Chaos Reigns At Nevada’s Republican Caucuses
By Alice Ollstein and Aviva Shen
HENDERSON, NV — Just a few minutes after the Nevada Republican caucuses kicked off, things were already descending into chaos.
Lines around the block. Reports of people voting twice. Ballot shortages.
Not all of the state’s caucuses started at the same time. Some start at 5 p.m. local time, others an hour later. In Clark County voting must be complete by 8:30 p.m., to give officials a head start counting ballots. Other parts of the state will allow voting until 9 p.m.
The votes were then be counted by hand by volunteers, written on an envelope, and texted to state GOP officials, according to the Wall Street Journal.
ThinkProgress recorded that technologically-backward process at a caucus site at Green Valley High School:
Volunteers counting the ballots out loud 1 by 1. The results will be TEXTED into the GOP HQ. #NVcaucus pic.twitter.com/1GPU5nLxVa
— Alice Ollstein (@AliceOllstein) February 24, 2016
There are 11 names on the ballots, even though only four candidates remain in the race. Votes for candidates no longer in the race will simply be tossed.
Ben Tal, the Republican Party site manager for the Green Valley High School caucus, told ThinkProgress the caucus system was ill-suited to Republican voters who need to work during the narrow window of the caucus.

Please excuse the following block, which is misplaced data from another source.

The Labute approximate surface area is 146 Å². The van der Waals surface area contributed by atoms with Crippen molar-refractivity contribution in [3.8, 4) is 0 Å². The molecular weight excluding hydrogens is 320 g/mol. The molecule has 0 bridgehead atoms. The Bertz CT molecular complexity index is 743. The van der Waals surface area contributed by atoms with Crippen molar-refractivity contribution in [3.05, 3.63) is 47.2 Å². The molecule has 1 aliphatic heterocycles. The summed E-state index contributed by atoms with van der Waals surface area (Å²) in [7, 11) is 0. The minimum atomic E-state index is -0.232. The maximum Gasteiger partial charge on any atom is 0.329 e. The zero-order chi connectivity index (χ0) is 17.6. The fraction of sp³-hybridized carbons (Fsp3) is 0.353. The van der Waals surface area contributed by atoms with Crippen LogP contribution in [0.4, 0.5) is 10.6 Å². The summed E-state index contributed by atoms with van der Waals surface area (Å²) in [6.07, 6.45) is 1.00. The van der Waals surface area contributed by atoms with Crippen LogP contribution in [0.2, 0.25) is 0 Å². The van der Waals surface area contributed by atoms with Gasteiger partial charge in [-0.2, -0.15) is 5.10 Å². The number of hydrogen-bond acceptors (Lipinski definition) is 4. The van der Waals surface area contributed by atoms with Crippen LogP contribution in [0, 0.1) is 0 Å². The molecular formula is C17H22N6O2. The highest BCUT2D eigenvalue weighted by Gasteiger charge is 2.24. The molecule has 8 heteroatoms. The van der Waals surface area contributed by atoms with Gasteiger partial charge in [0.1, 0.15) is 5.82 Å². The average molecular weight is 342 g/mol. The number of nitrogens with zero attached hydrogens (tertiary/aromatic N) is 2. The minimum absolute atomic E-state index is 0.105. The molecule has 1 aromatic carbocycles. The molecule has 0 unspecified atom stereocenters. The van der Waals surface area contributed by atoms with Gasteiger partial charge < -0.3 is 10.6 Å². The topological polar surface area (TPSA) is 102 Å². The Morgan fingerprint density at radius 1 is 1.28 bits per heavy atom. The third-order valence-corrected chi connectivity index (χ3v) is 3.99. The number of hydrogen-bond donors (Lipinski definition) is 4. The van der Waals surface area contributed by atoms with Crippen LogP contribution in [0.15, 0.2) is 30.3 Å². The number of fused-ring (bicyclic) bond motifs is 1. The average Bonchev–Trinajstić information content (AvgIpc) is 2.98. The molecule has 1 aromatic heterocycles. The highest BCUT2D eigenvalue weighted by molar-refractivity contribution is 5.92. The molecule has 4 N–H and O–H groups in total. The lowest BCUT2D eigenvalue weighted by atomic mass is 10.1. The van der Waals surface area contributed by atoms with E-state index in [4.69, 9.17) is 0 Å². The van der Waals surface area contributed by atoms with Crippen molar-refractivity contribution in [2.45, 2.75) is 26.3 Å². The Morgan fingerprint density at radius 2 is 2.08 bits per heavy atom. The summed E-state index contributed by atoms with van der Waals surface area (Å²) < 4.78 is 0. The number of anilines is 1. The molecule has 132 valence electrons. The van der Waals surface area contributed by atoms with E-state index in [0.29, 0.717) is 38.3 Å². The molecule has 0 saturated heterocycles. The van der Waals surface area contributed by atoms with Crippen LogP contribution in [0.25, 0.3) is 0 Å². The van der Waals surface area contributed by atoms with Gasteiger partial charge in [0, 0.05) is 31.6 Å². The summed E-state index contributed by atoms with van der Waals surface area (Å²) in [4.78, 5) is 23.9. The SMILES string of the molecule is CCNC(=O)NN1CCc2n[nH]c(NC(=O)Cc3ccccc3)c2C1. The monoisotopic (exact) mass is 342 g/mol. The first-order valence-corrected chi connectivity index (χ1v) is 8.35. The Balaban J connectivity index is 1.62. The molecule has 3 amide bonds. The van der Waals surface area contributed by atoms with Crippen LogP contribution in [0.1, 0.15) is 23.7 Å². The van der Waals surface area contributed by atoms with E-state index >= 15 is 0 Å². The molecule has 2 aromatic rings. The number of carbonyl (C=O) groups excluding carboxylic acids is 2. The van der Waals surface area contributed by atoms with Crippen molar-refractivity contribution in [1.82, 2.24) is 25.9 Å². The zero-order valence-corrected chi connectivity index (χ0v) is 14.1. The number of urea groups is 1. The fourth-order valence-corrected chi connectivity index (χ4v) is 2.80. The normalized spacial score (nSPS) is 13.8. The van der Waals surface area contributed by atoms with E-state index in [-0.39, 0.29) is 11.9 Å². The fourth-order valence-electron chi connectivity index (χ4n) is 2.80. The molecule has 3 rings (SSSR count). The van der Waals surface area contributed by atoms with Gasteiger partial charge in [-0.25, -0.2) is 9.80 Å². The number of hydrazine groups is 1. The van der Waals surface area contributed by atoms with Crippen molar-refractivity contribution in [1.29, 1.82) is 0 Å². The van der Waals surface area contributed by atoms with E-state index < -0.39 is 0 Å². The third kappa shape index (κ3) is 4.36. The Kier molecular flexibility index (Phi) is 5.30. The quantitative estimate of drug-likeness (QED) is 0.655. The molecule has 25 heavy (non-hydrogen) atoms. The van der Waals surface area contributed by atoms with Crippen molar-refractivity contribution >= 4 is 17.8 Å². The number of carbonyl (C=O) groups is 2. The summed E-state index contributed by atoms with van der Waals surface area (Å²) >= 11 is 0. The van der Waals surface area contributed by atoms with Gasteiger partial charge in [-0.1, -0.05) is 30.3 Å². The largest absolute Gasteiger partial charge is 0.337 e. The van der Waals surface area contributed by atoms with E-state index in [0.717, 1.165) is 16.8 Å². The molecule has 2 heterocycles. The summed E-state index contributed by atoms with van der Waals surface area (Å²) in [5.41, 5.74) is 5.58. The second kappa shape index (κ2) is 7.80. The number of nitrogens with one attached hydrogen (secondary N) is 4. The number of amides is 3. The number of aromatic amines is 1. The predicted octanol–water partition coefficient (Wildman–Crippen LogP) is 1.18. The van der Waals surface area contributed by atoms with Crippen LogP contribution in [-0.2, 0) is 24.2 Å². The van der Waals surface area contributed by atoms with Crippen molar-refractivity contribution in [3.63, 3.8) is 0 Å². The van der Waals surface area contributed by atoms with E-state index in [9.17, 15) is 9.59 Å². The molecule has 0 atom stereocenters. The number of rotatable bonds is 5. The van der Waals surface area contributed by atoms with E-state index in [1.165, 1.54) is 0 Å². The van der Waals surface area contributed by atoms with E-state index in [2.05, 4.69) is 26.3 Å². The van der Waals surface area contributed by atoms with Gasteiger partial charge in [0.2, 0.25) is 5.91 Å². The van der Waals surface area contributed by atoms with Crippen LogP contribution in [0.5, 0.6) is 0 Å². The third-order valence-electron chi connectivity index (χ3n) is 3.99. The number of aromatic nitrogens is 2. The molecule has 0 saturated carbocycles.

“I think it hurts the Republican Party,” he explained. “Most of the Democrats, they work in casinos and stuff. So they make sure they get time off to go vote. But the Republicans, they are working. They don’t have time, especially with such a big line. They can’t risk losing their job. Sometimes the boss will say, ‘If you’re not here, I will fire you.’ They have to decide whether to put food on the table or to make an impact with their vote.”
First-time voter Angelo Gomez told ThinkProgress he and his peers found the caucus process to be deeply confusing.
“A lot of people are upset about [the caucus]. A primary is so much easier,” the high school senior said. “So many people don’t even know what a caucus is, or that they have to be a registered Republican to vote in the caucus. It may seem like it’s running smoothly here, but for a majority of voters it’s really complicated.”
The Nevada Democratic caucuses also ran into some issues, but the Republican process stands to be much more complicated. Unlike Nevada Democrats, Republicans here forbid same-day caucus registration, a practice that has been a boon for the state’s Democratic registration but has been rebuffed by Republicans fearful of voter fraud.
Wayne Thorburn, a volunteer for the Rubio campaign who traveled from Texas to help monitor this election, complained that the security at the site was lax. “I found a ballot sitting out that had been left unmarked. I could have marked it and turned it in,” he said. “But I gave it to the guy running the precinct. But the security is not very good in this whole process.”
Tal, the site manager, told ThinkProgress they were expecting an unusually high turnout, around 6,000 people. “People have woken up and realized that their voice counts,” he said.
The Nevada GOP tweeted that despite the on-the-ground reports of confusion, they have received no official reports of voting issues.